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Published: August 20th 2008
sunrise at bakırkoy pier
my arrival into istanbul!
Wow, what an arrival into Istanbul! After the lengths I went to in order to obtain a visa for Uzbekistan it was a nice change to be able to arrive at the airport, hand over €15 (and not €100) and get a stamp in my passport allowing me to stay for 3 months. Such value for money after Central Asia!
As I walked out of the airport the sun was just coming up and glowing a beautiful pinkish colour. It was a strange feeling to arrive knowing I was going to meet up with a local who I had just had a few brief conversations with, but Cumhur my host who I met through Couchsurfing put me at ease and provided me with a fantastic way of getting into the city and to his neighbourhood so it was all very exciting.
After the plane ride, I jumped on a bus to the sea pier and onto the first ferry of the day to cross the Bosphorus Strait, which is the sea that divides the Asian side to the European side of the city. So in the matter of an hour, I had crossed from Asia into Europe and back
a conversation about life...
overlooking the Bosphorus strait on the European side
into Asia again!
I have instantly fallen in love with Istanbul. Crossing the strait, I could see the silhouettes of the Grand Aya Sofya and the Blue Mosque, the two most famous sights here. Cumhur was there to meet me on the other side at Kadıkoy. I was so relaxed about my whole introduction to Turkey that when I bought a sim card at the airport, I forgot to get my passport back!!!
After retrieving my passport the rest of the day was spent relaxing and soaking up the views of this stunning city, drinking çay
as everyone else here does, and watching the sunset from the point where I had seen the sunrise earlier. I was spoilt rotten by Cumhur as he made me feel at home and not allowing me to worry about a thing. I am saving the sights for when Pippa arrives in Istanbul in September so I have spent most of my time immersing myself into the culture and local life.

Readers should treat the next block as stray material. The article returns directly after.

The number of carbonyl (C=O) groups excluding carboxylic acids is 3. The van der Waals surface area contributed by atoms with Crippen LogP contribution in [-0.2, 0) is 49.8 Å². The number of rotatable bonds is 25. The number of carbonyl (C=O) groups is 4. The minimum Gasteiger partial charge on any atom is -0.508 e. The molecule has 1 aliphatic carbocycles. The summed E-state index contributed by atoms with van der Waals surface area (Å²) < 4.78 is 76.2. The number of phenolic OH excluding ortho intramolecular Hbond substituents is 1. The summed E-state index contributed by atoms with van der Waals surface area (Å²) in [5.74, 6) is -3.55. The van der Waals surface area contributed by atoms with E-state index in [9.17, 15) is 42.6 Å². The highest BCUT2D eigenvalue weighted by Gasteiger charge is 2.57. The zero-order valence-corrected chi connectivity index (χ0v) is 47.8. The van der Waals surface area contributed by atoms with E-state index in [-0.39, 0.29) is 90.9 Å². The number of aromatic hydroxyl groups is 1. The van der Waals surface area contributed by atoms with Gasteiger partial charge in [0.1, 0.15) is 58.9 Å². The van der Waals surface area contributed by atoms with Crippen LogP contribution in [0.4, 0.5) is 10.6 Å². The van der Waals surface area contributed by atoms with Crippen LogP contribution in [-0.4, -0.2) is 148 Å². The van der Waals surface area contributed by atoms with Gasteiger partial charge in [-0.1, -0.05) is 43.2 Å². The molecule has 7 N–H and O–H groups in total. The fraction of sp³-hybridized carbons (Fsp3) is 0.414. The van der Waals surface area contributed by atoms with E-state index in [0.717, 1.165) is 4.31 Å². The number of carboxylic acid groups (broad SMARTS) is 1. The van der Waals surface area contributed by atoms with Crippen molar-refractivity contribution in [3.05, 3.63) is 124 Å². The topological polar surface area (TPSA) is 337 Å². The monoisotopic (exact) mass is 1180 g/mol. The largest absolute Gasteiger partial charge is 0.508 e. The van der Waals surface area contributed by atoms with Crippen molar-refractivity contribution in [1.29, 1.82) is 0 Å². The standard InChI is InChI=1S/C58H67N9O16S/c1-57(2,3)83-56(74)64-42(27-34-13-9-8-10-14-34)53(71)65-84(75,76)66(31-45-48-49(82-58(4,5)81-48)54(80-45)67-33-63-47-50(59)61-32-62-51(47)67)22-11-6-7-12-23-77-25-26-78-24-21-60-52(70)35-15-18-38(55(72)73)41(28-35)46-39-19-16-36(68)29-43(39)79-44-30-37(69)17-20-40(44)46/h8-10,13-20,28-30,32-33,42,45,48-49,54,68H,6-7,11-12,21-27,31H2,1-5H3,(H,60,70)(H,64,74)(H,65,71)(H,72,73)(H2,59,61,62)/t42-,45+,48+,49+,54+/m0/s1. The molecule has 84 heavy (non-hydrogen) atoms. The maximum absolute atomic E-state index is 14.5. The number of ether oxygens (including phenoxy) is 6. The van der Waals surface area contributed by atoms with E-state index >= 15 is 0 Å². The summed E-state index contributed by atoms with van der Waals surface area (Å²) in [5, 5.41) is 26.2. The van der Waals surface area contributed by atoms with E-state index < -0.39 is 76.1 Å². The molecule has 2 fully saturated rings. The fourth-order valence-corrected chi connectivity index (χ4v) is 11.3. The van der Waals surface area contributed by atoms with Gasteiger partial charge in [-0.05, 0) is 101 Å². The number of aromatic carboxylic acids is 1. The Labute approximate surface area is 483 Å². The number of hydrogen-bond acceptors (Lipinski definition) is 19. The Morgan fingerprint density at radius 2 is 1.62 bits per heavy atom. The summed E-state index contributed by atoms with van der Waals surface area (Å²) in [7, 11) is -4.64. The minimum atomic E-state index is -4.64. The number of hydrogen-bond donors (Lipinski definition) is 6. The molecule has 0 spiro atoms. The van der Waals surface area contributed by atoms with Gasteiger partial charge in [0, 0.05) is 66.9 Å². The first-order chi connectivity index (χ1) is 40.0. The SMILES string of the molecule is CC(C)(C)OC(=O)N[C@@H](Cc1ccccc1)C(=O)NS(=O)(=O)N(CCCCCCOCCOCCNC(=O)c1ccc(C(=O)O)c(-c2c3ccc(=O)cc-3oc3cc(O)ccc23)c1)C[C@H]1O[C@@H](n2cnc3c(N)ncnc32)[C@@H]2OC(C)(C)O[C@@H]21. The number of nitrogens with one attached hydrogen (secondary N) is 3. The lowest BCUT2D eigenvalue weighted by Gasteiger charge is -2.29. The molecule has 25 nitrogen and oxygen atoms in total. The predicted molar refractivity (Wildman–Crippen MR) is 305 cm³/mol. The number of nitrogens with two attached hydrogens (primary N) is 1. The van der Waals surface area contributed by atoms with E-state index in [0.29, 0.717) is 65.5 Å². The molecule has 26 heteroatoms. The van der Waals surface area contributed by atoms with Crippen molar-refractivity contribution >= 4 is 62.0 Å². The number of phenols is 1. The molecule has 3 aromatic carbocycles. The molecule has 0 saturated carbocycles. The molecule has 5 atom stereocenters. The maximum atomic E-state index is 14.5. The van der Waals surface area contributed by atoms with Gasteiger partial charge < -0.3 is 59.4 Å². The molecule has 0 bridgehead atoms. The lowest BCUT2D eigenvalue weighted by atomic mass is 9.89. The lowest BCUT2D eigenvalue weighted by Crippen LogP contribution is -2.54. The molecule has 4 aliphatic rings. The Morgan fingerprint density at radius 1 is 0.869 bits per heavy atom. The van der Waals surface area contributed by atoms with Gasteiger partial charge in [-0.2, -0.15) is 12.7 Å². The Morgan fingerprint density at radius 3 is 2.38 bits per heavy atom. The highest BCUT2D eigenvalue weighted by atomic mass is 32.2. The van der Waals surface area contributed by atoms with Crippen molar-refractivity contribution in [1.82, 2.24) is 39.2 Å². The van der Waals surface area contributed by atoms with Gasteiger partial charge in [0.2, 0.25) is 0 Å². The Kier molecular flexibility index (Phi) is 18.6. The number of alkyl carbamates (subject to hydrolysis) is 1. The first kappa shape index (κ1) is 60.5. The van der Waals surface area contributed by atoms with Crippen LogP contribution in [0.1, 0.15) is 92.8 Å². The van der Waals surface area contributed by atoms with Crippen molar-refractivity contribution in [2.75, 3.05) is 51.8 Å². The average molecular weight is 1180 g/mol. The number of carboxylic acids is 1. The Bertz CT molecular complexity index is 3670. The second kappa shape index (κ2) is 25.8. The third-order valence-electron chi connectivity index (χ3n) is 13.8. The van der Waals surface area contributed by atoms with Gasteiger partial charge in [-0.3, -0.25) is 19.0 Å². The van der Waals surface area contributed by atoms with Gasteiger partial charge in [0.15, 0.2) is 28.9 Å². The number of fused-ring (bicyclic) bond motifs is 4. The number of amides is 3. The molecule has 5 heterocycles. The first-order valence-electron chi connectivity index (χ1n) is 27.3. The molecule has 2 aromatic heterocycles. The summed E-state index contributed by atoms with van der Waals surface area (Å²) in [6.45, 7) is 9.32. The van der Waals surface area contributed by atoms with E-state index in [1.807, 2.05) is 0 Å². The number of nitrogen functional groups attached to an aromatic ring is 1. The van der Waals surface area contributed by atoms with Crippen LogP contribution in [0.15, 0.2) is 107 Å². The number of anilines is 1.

Cumhur lives in a middle class suburb on the Asian side of Istanbul and I can understand why he chooses not to live on the European side! The quality
of life is seemingly better, there are nice leafy streets, less people, clusters of cute bars and restaurants and you don't feel like you're living in a city with 15 million other people! I'm not sure that Istanbul is coping with the sprawling population as a result of a huge influx of immigrants as well as people from other parts of Turkey in search of better jobs and money...
I thought other Islamic countries had a lot of mosques but I think there are over 200 in Istanbul alone so there is definitely not a shortage of places to pray for the devout muslims. At the same time, with Istanbul being such a modern and worldy city you walk down the street and see the vast mix of old vs new and walking through some of the local neighbourhoods made me feel like I was in a western European city.
Knowing what the Turkish cuisine has to offer I was eager to try my first baklava before the end of the day and it definitely did not disappoint! I couldn't say the same about the first kebab I tried though. I think there are too many choices here - you barely walk 50m and there is a kebab stand! So no doubt I will be gaining some extra kilos over the next 6 weeks!
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